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Robrt (1414)

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robert at perl dot org

Journal of Robrt (1414)

Saturday December 07, 2002
01:37 AM

Movies without Film

[ #9323 ]

You've heard all the hype: Digital Movies - no film involved - sharper, clearer, cheaper! Personally, the hype didn't do anything for me. I didn't rush out to go see Star Wars on a digital screen.

Well, I've seen the light: Digital is the future.

At my $DAYJOB, at a ${MAJOR_MEDIA_COMPANY}, I've been working with the team working toward a filmless production process. Since our movies are mostly made with computers, this allows us to create a completely digital pipeline. In the short term, we're not aiming to get rid of film entirely, and aren't going to distribute the films digitally. The system we have will allow us to eliminate costs and film processing turnaround, as well as cut down on color variances.

The big question, and what's important to the artists is how does it look?. And the answer? It's gorgeous. For the past few days we've been testing our system and comparing it to film. It's sharper, the darks are darker, and I think some of the colors are nicer. With the proper digital source, side by side with film, you'd choose the digital one.

Things aren't perfect yet, but they're improving. Raw resolution is lower (with our current equipment) and the projector bulbs are not quite as bright, leading to sizing issues. But, these are being worked out and the next generation systems will project brighter, sharper, and bigger sizes.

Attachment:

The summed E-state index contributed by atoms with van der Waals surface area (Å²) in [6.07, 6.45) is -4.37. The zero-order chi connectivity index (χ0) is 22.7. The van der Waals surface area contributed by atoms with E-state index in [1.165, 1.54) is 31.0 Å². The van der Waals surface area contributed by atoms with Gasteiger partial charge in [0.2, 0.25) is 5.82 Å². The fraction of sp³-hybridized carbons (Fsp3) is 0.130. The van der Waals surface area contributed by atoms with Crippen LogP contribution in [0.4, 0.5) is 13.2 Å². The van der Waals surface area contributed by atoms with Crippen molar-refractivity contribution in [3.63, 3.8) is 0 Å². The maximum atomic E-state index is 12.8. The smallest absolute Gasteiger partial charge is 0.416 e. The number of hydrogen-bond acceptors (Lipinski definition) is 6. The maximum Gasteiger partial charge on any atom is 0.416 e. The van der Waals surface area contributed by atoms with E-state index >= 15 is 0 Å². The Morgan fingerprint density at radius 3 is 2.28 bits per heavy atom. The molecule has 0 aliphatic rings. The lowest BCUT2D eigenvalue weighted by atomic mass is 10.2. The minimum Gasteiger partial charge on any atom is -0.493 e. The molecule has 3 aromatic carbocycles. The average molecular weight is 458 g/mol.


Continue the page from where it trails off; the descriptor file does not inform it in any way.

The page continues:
It may take ten or fifteen years, but digital projection is coming to a theater near you, and the first time you see it, you'll realize that you don't miss the grain, jitter, and scratch marks one bit.

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  • When I last got hard data, film captured seven orders of magnitude of light, from the brightest bright to the darkest dark. The best CCDs at the time could capture only three.

    Now, that may not make much difference if you're showing it on a video screen (in fact, you can't possibly see the difference), but it makes a big impact in a movie theatre, which can reproduce the full dynamic range.

    Have the CCDs become sensitive enough to get a bigger dynamic range, or is it still compressed?

    • Randal L. Schwartz
    • Stonehenge
  • Sounds like you have a really cool job with the Mouse Factory. When I was working for them all I got to do was write systems to count video sales :(